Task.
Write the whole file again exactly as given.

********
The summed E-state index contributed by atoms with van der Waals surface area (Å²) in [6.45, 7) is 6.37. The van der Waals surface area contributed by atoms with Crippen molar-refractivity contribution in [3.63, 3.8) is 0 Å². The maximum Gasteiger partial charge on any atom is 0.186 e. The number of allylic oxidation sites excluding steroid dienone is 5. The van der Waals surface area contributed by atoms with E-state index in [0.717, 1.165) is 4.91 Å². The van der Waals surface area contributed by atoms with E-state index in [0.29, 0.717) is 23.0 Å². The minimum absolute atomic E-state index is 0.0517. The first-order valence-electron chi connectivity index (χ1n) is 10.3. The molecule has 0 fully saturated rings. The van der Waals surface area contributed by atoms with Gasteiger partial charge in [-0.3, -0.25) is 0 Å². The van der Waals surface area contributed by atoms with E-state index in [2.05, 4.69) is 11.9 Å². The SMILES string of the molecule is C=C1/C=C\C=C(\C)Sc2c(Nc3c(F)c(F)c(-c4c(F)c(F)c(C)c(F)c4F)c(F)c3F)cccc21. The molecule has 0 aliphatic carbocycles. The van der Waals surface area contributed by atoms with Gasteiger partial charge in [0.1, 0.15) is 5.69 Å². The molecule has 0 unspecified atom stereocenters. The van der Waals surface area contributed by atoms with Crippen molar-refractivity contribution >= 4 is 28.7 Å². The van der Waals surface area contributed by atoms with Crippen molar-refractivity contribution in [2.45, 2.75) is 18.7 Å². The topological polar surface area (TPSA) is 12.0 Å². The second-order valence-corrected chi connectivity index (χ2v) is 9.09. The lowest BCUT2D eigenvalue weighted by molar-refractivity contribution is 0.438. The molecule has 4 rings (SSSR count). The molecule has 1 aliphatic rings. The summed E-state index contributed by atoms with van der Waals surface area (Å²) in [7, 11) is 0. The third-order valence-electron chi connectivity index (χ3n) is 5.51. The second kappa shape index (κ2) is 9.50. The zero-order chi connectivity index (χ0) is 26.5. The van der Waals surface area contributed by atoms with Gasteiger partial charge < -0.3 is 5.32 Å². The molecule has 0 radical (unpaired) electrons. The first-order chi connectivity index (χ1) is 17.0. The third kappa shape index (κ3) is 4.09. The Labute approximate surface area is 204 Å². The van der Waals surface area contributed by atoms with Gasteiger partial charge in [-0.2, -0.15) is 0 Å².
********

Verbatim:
The summed E-state index contributed by atoms with van der Waals surface area (Å²) in [6.45, 7) is 6.37. The van der Waals surface area contributed by atoms with Crippen molar-refractivity contribution in [3.63, 3.8) is 0 Å². The maximum Gasteiger partial charge on any atom is 0.186 e. The number of allylic oxidation sites excluding steroid dienone is 5. The van der Waals surface area contributed by atoms with E-state index in [0.717, 1.165) is 4.91 Å². The van der Waals surface area contributed by atoms with E-state index in [0.29, 0.717) is 23.0 Å². The minimum absolute atomic E-state index is 0.0517. The first-order valence-electron chi connectivity index (χ1n) is 10.3. The molecule has 0 fully saturated rings. The van der Waals surface area contributed by atoms with Gasteiger partial charge in [-0.3, -0.25) is 0 Å². The van der Waals surface area contributed by atoms with E-state index in [2.05, 4.69) is 11.9 Å². The SMILES string of the molecule is C=C1/C=C\C=C(\C)Sc2c(Nc3c(F)c(F)c(-c4c(F)c(F)c(C)c(F)c4F)c(F)c3F)cccc21. The molecule has 0 aliphatic carbocycles. The van der Waals surface area contributed by atoms with Gasteiger partial charge in [0.1, 0.15) is 5.69 Å². The molecule has 0 unspecified atom stereocenters. The van der Waals surface area contributed by atoms with Crippen molar-refractivity contribution >= 4 is 28.7 Å². The van der Waals surface area contributed by atoms with Crippen molar-refractivity contribution in [2.45, 2.75) is 18.7 Å². The topological polar surface area (TPSA) is 12.0 Å². The second-order valence-corrected chi connectivity index (χ2v) is 9.09. The lowest BCUT2D eigenvalue weighted by molar-refractivity contribution is 0.438. The molecule has 4 rings (SSSR count). The molecule has 1 aliphatic rings. The summed E-state index contributed by atoms with van der Waals surface area (Å²) in [7, 11) is 0. The third-order valence-electron chi connectivity index (χ3n) is 5.51. The second kappa shape index (κ2) is 9.50. The zero-order chi connectivity index (χ0) is 26.5. The van der Waals surface area contributed by atoms with Gasteiger partial charge < -0.3 is 5.32 Å². The molecule has 0 radical (unpaired) electrons. The first-order chi connectivity index (χ1) is 17.0. The third kappa shape index (κ3) is 4.09. The Labute approximate surface area is 204 Å². The van der Waals surface area contributed by atoms with Gasteiger partial charge in [-0.2, -0.15) is 0 Å².